Epitopix receives USDA conditional license
for America’s first E. coli O157 vaccine for cattle
Willmar, MN, February 26, 2009 — The United States Department of Agriculture (USDA) has granted a conditional license to Epitopix, LLC for America’s first E. coli O157 vaccine for cattle. The vaccine is made with Epitopix’ exclusive SRP® Technology, an innovative, patented vaccine production process. The new vaccine is labeled for use in cattle to reduce the prevalence of the E. coli O157 carrier state and for reduction in the amount of E. coli O157 shed in feces to minimize E. coli exposure and infection of herd-mates.
“Our new E. coli O157 Bacterial Extract is the first O157 vaccine licensed for sale in the United States. It represents a significant breakthrough in the beef industry’s on-going effort to reduce E. coli O157,” says Epitopix General Manager, Jim Sandstrom.
Although the product license is conditional while additional potency and efficacy studies are completed, the USDA approval allows Epitopix to make the vaccine immediately available for use by the beef industry. E. coli O157 Bacterial Extract is the first immunological weapon available to the industry in the battle against this food safety concern.
The innovative SRP vaccine production process was developed by a team of Epitopix scientists led by Dr. Daryll Emery, Darren Straub and Doug Burkhardt. Their work together, with scientific assistance from two prominent beef industry experts, Dr. Dan Thomson of Kansas State University and Dr. Guy Loneragan of West Texas A&M University, was critical to receiving USDA approval.
Thomson and Loneragan helped design and carry out the clinical trials and large-feedlot efficacy studies needed to meet USDA requirements. “The collaborative studies we conducted with help from these two well-respected scientists from two great academic institutions, formed the basis for USDA’s reasonable expectation of vaccine efficacy, a critical component for granting a conditional license,” Sandstrom added.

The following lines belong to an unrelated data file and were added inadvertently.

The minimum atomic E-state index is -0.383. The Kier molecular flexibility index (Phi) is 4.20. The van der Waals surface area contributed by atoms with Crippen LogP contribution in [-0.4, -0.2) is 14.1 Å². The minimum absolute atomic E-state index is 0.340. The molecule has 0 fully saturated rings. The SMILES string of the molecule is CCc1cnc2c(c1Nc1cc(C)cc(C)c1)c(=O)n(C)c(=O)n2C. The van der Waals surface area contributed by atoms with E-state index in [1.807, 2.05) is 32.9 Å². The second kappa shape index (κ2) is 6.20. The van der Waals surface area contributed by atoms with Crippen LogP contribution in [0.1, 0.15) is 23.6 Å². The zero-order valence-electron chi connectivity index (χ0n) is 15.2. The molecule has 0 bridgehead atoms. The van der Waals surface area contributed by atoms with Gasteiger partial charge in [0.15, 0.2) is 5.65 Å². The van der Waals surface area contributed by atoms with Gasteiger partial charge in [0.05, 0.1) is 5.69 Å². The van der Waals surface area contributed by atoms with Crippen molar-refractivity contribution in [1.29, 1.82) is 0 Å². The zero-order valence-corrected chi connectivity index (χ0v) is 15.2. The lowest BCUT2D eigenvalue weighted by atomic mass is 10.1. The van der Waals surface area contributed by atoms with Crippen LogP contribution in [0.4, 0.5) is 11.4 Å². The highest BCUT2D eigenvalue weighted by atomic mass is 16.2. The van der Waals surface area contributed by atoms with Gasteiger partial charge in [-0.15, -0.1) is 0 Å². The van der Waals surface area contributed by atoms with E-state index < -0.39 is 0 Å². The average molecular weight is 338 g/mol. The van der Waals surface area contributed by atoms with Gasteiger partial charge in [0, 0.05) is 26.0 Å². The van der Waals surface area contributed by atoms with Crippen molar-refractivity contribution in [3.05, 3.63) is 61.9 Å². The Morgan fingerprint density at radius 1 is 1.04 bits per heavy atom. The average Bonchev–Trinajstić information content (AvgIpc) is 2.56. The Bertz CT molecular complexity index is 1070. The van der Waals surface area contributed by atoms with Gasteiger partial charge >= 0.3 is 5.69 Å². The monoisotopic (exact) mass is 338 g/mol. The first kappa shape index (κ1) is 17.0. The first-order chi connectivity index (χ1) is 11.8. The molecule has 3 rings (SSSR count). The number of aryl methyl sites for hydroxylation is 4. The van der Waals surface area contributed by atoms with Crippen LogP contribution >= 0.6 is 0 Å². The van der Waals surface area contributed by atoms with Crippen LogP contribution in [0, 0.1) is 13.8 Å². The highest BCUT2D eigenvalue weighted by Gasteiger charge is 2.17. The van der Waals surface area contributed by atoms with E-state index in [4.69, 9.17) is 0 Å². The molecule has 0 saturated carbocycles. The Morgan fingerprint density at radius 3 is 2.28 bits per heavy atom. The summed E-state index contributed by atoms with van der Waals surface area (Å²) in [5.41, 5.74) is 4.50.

E. coli O157 is a Gram-negative bacterium known to exist in the gastrointestinal tract of outwardly healthy, normal cattle. These bacteria do not cause disease in cattle, but when the cattle are harvested, E. coli O157 bacteria can sometimes find their way into ground beef. Proper cooking easily kills the bacteria, but in cases where beef may be inadequately cooked, serious human disease can occur, especially in children, the elderly or in individuals with a compromised immune system. Symptoms of the disease in humans range from mild stomach upset to severe diarrhea, or, in rare cases, Hemolytic Uremic Syndrome (HUS), which can be fatal.
For several years the beef production industry has waged a multi-front battle against E. coli risk factors. “Throughout this fight, the USDA and the National Cattlemen’s Beef Association (NCBA) have been encouraging and providing assistance to a number of public and private E. coli pre-harvest and post-harvest intervention strategies,” Sandstrom says. “It is exciting for Epitopix that we may now deliver the first immunological control tool to a very determined beef production industry. We are confident that our E. coli O157 SRP vaccine will play an important role for beef producers and packers as they work together to implement E. coli O157 control efforts.”
Epitopix’ first major SRP®-based vaccine for cattle, Salmonella Newport Bacterial Extract, received a USDA conditional license in 2004 and is marketed by Agri Laboratories, Ltd. of St. Joseph, Missouri. The Salmonella SRP vaccine has been used in millions of U.S. dairy cattle, and is now in the final stages of qualification for a full USDA licensure.
Epitopix LLC was founded in 2002 as an affiliate of Willmar Poultry Company, a subsidiary of Life-Science Innovations headquartered at the MinnWest Technology Campus in Willmar, the largest privately-owned technology campus in the United States. The mission of Epitopix is to provide the food animal industry with novel bacterial vaccines with the potential to be more broadly cross-protective and safer than conventional whole-cell bacterins or live bacterial vaccines. Epitopix owns a family of patents related to the utilization of bacterial iron-acquisition proteins for use as vaccine antigens.
In 2004, Epitopix created Syntiron, LLC, which is engaged in the development of SRP vaccines for a number of human medical applications including a variety of bacterial infections such as staphylococcus, salmonella, anthrax and the bubonic plague. Syntiron was recently awarded a $4 million grant from the US Defense Threat Reduction Agency (DTRA) to pursue development of human vaccines against bioterrorism threats.